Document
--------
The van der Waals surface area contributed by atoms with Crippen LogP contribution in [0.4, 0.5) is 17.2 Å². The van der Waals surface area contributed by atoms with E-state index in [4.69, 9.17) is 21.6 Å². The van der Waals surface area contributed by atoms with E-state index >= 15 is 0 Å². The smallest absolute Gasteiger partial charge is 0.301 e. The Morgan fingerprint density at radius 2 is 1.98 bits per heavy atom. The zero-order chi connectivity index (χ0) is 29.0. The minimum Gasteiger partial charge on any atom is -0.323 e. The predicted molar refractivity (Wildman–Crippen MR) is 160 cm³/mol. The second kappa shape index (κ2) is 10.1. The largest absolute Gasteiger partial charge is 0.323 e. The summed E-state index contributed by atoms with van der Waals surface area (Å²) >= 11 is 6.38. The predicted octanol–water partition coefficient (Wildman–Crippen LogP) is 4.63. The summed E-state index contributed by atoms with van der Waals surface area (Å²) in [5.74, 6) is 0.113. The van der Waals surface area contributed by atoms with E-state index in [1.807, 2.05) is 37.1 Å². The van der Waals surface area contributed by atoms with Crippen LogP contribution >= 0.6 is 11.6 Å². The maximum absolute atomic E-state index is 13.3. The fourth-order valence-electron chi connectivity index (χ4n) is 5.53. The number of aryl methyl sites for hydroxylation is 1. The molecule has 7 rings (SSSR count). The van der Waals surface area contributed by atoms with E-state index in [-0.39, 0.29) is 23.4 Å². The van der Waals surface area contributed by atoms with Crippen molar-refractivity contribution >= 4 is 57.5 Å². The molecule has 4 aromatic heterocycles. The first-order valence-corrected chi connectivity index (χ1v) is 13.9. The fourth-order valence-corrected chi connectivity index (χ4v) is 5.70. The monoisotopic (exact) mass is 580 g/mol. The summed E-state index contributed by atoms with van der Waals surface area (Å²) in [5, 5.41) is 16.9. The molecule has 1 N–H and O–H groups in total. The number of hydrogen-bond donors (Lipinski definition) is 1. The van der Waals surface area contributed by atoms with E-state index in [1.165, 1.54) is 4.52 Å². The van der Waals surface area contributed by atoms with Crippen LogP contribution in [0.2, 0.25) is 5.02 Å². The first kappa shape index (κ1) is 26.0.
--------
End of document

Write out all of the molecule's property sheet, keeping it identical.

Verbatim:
The van der Waals surface area contributed by atoms with Crippen LogP contribution in [0.4, 0.5) is 17.2 Å². The van der Waals surface area contributed by atoms with E-state index in [4.69, 9.17) is 21.6 Å². The van der Waals surface area contributed by atoms with E-state index >= 15 is 0 Å². The smallest absolute Gasteiger partial charge is 0.301 e. The Morgan fingerprint density at radius 2 is 1.98 bits per heavy atom. The zero-order chi connectivity index (χ0) is 29.0. The minimum Gasteiger partial charge on any atom is -0.323 e. The predicted molar refractivity (Wildman–Crippen MR) is 160 cm³/mol. The second kappa shape index (κ2) is 10.1. The largest absolute Gasteiger partial charge is 0.323 e. The summed E-state index contributed by atoms with van der Waals surface area (Å²) >= 11 is 6.38. The predicted octanol–water partition coefficient (Wildman–Crippen LogP) is 4.63. The summed E-state index contributed by atoms with van der Waals surface area (Å²) in [5.74, 6) is 0.113. The van der Waals surface area contributed by atoms with E-state index in [1.807, 2.05) is 37.1 Å². The van der Waals surface area contributed by atoms with Crippen LogP contribution >= 0.6 is 11.6 Å². The maximum absolute atomic E-state index is 13.3. The fourth-order valence-electron chi connectivity index (χ4n) is 5.53. The number of aryl methyl sites for hydroxylation is 1. The molecule has 7 rings (SSSR count). The van der Waals surface area contributed by atoms with E-state index in [-0.39, 0.29) is 23.4 Å². The van der Waals surface area contributed by atoms with Crippen molar-refractivity contribution >= 4 is 57.5 Å². The molecule has 4 aromatic heterocycles. The first-order valence-corrected chi connectivity index (χ1v) is 13.9. The fourth-order valence-corrected chi connectivity index (χ4v) is 5.70. The monoisotopic (exact) mass is 580 g/mol. The summed E-state index contributed by atoms with van der Waals surface area (Å²) in [5, 5.41) is 16.9. The molecule has 1 N–H and O–H groups in total. The number of hydrogen-bond donors (Lipinski definition) is 1. The van der Waals surface area contributed by atoms with E-state index in [1.165, 1.54) is 4.52 Å². The van der Waals surface area contributed by atoms with Crippen LogP contribution in [0.2, 0.25) is 5.02 Å². The first kappa shape index (κ1) is 26.0.